The chemistry, function and (patho)physiology of stratum corneum barrier ceramides

Int J Cosmet Sci. 2017 Aug;39(4):366-372. doi: 10.1111/ics.12399. Epub 2017 May 18.

Abstract

Research on understanding of the chemistry, function and (patho)physiology of stratum corneum (SC) lipids and especially ceramides has evolved over the last two decades. This has been made successful through the application of separation techniques that have become increasingly more sophisticated, and it has become increasingly evident that our understanding of these molecules remains in its infancy. Thirteen classes of ceramides with over 300 and possibly up to 1000 distinct ceramide species have been identified suggesting an exquisitely subtle relationship between the types of ceramides and physical and chemical behaviour. Nevertheless, research has demonstrated the importance of the correct SC lipid lamellar architecture with conformationally-ordered lipid bilayers, the presence of long-chain ceramides, as either free or covalently bound lipids, greater quantities of phytosphingosine-containing ceramides and a high SC lipid/protein ratio is essential for optimal barrier function. These features are known to change in a variety of physiological and pathophysiological conditions. Clearly, there is more to be learned but as we further decipher the complexity of SC lipids and understand their individual roles in the SC, we will learn how to better treat the disorders of cornification.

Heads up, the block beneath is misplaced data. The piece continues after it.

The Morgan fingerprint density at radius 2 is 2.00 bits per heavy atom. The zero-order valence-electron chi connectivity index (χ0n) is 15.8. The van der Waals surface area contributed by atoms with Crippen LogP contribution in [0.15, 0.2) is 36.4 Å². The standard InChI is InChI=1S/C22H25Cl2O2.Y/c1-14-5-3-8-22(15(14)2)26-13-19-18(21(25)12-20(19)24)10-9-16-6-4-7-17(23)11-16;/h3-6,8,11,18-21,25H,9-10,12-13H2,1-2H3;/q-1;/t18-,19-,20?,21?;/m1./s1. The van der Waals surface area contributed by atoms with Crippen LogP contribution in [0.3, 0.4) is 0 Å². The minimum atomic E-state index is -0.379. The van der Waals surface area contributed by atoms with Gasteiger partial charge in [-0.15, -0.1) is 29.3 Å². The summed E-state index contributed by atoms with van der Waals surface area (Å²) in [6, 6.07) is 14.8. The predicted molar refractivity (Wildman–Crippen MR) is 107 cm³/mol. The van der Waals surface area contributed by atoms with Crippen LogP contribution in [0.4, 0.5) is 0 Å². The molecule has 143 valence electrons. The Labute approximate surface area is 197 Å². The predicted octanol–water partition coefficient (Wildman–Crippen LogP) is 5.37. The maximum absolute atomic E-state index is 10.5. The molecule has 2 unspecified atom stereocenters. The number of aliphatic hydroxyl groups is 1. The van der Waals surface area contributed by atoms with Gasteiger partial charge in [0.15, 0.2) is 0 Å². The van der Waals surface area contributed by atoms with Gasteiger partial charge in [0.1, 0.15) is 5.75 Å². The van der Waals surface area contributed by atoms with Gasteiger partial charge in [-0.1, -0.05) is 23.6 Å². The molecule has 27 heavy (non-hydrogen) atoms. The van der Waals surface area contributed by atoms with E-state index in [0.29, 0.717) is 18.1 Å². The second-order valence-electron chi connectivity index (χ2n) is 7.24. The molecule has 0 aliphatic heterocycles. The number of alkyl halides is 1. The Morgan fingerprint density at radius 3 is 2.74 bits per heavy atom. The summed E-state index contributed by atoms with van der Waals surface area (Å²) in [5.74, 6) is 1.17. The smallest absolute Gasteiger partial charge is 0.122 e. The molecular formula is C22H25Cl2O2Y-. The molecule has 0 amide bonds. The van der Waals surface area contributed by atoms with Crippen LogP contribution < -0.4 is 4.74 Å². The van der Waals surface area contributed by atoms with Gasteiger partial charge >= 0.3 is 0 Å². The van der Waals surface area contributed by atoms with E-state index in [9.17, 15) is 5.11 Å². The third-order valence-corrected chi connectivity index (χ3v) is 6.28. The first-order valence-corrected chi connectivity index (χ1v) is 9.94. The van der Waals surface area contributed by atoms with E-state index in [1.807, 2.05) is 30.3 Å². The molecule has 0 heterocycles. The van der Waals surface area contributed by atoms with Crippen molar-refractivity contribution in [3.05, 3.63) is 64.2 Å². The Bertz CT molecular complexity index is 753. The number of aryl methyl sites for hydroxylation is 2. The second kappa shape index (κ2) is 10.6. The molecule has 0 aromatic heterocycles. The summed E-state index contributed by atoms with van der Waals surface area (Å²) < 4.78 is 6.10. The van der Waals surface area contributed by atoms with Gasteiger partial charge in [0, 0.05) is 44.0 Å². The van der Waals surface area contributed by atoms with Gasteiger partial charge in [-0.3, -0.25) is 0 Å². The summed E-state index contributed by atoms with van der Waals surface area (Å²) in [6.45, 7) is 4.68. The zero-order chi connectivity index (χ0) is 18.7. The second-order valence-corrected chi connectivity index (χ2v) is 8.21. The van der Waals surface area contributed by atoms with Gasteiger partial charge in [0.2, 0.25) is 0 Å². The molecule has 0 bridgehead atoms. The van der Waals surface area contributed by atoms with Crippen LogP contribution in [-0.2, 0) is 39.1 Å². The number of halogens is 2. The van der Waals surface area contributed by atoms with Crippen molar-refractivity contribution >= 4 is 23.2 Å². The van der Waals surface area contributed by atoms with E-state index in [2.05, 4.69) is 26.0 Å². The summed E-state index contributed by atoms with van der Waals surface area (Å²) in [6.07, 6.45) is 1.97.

Keywords: barrier; ceramides; lipid organization; stratum corneum; xerosis.

Publication types

  • Review

MeSH terms

  • Age Factors
  • Ceramides / chemistry
  • Ceramides / pharmacology*
  • Epidermis / drug effects*
  • Ethnicity
  • Humans
  • Lipids / chemistry
  • Molecular Structure
  • Skin Diseases / physiopathology

Substances

  • Ceramides
  • Lipids